Just that once I'd like to let someone else lose one sock and have to make the life altering decision of what to do with its mate. Just once to be spared that breath-holding moment of wondering "did the stain come out?" Letting someone else hear the washing machine pound out of balance on spin mode and have to get up to realign all of the sopping wet clothes.

That feeling for one moment that you have enough money that you can pay someone to do something for you that you could have easily done yourself. Maybe that is the reason we give to those people who sit on street corners, because it feels good to know we have a few extra dollars and that we can, because maybe just by lifting someone else's day, you can tag along and have yours lifted too, kind of like an airless balloon floating in the wind, attached to a balloon that looks so full you wonder if it will pop at any moment. Of course, it won't and neither will you.

Handing out change to homeless people may take all day in a big city but in a small town, you might only see one or two people a month. I know I am not alone in thinking that maybe they just don't want to work. Maybe they just got tired of finding all of the green M & M's gone in the candy bowl. Perhaps they ran out of tolerance for empty toilet paper rolls and people borrowing tape. It is quite possible that they grew bitter from seeing the endless hourglasses on their computer screens and finding crumbs on their keyboards. But, wouldn't you rather give to someone who might not need it than risk not giving to someone who truly does? How can drivers pass by these people and just not care, I ask myself.

Yes, I am talking to you, the same person who collects food bank items at work during the holiday season. Remember why you are collecting this food and who you are collecting it for and be this person all year long, especially on Blue Monday and throughout January. Continue to give presents and collect food. Make sure your candy bowl is always full.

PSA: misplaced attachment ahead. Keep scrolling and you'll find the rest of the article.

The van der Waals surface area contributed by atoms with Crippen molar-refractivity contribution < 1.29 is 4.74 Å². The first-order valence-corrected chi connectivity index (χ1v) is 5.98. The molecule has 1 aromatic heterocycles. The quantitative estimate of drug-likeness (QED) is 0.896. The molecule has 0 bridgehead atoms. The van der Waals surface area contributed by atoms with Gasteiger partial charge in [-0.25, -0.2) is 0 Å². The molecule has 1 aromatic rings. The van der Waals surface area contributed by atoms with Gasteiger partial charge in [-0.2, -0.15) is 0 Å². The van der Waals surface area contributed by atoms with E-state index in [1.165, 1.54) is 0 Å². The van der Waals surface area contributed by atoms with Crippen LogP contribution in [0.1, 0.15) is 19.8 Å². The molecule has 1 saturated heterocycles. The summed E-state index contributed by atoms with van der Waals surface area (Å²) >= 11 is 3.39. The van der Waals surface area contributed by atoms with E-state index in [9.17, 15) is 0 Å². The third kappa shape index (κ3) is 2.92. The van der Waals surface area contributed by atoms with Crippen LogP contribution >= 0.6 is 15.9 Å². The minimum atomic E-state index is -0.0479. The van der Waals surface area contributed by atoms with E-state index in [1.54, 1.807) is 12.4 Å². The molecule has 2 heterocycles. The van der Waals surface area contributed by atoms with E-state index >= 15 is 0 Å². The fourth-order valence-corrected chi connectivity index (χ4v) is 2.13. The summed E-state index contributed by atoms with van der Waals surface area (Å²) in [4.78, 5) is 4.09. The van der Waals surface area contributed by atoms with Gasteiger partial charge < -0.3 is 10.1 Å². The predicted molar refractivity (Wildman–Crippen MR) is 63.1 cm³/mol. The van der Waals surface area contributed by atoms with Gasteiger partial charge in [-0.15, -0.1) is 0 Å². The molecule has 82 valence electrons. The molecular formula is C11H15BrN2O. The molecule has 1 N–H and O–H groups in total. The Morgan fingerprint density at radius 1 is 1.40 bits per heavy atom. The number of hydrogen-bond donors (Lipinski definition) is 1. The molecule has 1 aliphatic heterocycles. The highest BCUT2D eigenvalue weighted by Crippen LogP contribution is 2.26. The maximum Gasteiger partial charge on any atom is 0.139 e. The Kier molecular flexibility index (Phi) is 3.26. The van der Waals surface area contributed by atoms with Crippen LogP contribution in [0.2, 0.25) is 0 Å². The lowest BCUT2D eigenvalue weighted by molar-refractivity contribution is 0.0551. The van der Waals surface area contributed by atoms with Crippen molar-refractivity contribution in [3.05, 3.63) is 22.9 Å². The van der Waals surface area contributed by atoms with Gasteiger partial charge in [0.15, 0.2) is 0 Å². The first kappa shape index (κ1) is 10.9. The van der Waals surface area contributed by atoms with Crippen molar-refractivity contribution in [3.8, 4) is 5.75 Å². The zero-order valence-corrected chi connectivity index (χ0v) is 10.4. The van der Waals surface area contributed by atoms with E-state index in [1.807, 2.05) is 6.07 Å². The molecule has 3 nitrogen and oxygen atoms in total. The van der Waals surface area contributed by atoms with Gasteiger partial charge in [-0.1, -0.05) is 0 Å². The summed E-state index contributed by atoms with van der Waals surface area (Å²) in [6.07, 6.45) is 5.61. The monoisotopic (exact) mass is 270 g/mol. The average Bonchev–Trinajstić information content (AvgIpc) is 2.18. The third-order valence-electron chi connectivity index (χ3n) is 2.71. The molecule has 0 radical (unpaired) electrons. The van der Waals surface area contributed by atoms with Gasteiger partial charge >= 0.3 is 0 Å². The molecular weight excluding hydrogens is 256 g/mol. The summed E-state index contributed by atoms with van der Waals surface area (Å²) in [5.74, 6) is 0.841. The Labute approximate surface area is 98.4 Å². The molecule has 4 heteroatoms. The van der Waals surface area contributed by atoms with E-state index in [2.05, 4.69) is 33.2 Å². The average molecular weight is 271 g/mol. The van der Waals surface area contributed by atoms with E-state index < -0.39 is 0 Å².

It may be a long, grueling nine months of laboring day in and day out in a germ-infested office, of getting up before the crack of dawn and falling into bed dog tired with a brain that feels old and moldy, but I guarantee that if you give a dollar to that homeless person on the street corner and hear him or her say, "God bless you," which he or she always will, that it will make you smile. It will be a mini holiday for your heart amidst a long, cold and lonely nine months. It will make you forget that you spent your holiday bonus on an ergonomic office chair that squeaks. It will fill your limp balloon with air and enable you to realize that those nine months may include post holiday sales, chocolate on Valentine's Day, birthday gifts, Fourth of July fireworks, summer rain, new friendships, green M & M's, gooey brownies, tax returns, a new computer at work, a faded scowl, corny jokes, kids who grow out of picking their noses and writing your first column.

So, if you happen to be that person, and most of us are, who will set your dirty laundry out on your front porch and walk out a day later and see that it is still sitting there, well, cheer up. It's not so bad. Your socks may decide to mate for life and you may suddenly realize that you have a whole year ahead of you of new and wonderful opportunities, and that maybe instead of seeing your laundry basket as half full, you may only see it as half empty and suddenly feel hope that you may win the lottery ... because this could happen at any moment.

Heather Hill is a staff writer for the Battle Mountain Bugle. She can be reached via email at